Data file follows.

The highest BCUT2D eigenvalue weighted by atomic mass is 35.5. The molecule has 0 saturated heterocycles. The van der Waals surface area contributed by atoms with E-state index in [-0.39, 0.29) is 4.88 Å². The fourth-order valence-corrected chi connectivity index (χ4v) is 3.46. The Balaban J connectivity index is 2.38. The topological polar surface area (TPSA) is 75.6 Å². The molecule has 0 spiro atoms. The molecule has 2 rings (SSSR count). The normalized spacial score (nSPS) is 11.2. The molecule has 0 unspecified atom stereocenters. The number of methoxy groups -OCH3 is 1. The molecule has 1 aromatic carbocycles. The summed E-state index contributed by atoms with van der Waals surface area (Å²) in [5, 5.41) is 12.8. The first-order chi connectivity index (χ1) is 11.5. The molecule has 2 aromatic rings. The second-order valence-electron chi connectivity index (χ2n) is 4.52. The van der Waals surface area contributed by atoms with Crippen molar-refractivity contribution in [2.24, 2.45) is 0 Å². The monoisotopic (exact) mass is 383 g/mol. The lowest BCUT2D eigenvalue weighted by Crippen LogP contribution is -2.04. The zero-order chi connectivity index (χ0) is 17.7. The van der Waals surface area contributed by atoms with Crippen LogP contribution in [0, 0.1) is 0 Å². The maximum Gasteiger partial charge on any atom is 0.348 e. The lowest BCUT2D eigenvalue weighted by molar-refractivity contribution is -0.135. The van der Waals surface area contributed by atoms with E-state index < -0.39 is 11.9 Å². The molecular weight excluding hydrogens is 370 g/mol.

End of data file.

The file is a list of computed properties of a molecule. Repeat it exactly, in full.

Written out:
The highest BCUT2D eigenvalue weighted by atomic mass is 35.5. The molecule has 0 saturated heterocycles. The van der Waals surface area contributed by atoms with E-state index in [-0.39, 0.29) is 4.88 Å². The fourth-order valence-corrected chi connectivity index (χ4v) is 3.46. The Balaban J connectivity index is 2.38. The topological polar surface area (TPSA) is 75.6 Å². The molecule has 0 spiro atoms. The molecule has 2 rings (SSSR count). The normalized spacial score (nSPS) is 11.2. The molecule has 0 unspecified atom stereocenters. The number of methoxy groups -OCH3 is 1. The molecule has 1 aromatic carbocycles. The summed E-state index contributed by atoms with van der Waals surface area (Å²) in [5, 5.41) is 12.8. The first-order chi connectivity index (χ1) is 11.5. The molecule has 2 aromatic rings. The second-order valence-electron chi connectivity index (χ2n) is 4.52. The van der Waals surface area contributed by atoms with Crippen molar-refractivity contribution in [2.24, 2.45) is 0 Å². The monoisotopic (exact) mass is 383 g/mol. The lowest BCUT2D eigenvalue weighted by Crippen LogP contribution is -2.04. The zero-order chi connectivity index (χ0) is 17.7. The van der Waals surface area contributed by atoms with Crippen LogP contribution in [0, 0.1) is 0 Å². The maximum Gasteiger partial charge on any atom is 0.348 e. The lowest BCUT2D eigenvalue weighted by molar-refractivity contribution is -0.135. The van der Waals surface area contributed by atoms with E-state index < -0.39 is 11.9 Å². The molecular weight excluding hydrogens is 370 g/mol.